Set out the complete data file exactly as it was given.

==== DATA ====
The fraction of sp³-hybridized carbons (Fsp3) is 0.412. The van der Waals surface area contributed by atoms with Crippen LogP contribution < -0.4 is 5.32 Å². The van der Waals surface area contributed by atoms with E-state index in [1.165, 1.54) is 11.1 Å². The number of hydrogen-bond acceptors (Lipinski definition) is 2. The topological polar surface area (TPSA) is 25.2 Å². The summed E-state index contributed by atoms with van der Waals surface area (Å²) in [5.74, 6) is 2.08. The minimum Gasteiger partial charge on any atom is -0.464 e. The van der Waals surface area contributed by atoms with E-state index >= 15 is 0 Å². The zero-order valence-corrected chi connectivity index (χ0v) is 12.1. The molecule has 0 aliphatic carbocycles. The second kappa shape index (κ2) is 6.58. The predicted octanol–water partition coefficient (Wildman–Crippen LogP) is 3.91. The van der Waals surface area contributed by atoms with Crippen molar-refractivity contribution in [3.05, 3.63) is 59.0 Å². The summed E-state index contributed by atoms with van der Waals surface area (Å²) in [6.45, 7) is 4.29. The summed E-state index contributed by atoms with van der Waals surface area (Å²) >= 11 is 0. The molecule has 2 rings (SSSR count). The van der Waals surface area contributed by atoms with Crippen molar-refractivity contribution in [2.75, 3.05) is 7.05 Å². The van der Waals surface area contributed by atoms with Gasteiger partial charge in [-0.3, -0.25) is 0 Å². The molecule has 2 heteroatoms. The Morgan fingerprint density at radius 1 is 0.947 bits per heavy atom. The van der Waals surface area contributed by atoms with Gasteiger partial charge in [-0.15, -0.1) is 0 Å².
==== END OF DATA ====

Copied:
The fraction of sp³-hybridized carbons (Fsp3) is 0.412. The van der Waals surface area contributed by atoms with Crippen LogP contribution < -0.4 is 5.32 Å². The van der Waals surface area contributed by atoms with E-state index in [1.165, 1.54) is 11.1 Å². The number of hydrogen-bond acceptors (Lipinski definition) is 2. The topological polar surface area (TPSA) is 25.2 Å². The summed E-state index contributed by atoms with van der Waals surface area (Å²) in [5.74, 6) is 2.08. The minimum Gasteiger partial charge on any atom is -0.464 e. The van der Waals surface area contributed by atoms with E-state index >= 15 is 0 Å². The zero-order valence-corrected chi connectivity index (χ0v) is 12.1. The molecule has 0 aliphatic carbocycles. The second kappa shape index (κ2) is 6.58. The predicted octanol–water partition coefficient (Wildman–Crippen LogP) is 3.91. The van der Waals surface area contributed by atoms with Crippen molar-refractivity contribution in [3.05, 3.63) is 59.0 Å². The summed E-state index contributed by atoms with van der Waals surface area (Å²) in [6.45, 7) is 4.29. The summed E-state index contributed by atoms with van der Waals surface area (Å²) >= 11 is 0. The molecule has 2 rings (SSSR count). The van der Waals surface area contributed by atoms with Crippen molar-refractivity contribution in [2.75, 3.05) is 7.05 Å². The van der Waals surface area contributed by atoms with Gasteiger partial charge in [-0.3, -0.25) is 0 Å². The molecule has 2 heteroatoms. The Morgan fingerprint density at radius 1 is 0.947 bits per heavy atom. The van der Waals surface area contributed by atoms with Gasteiger partial charge in [-0.15, -0.1) is 0 Å².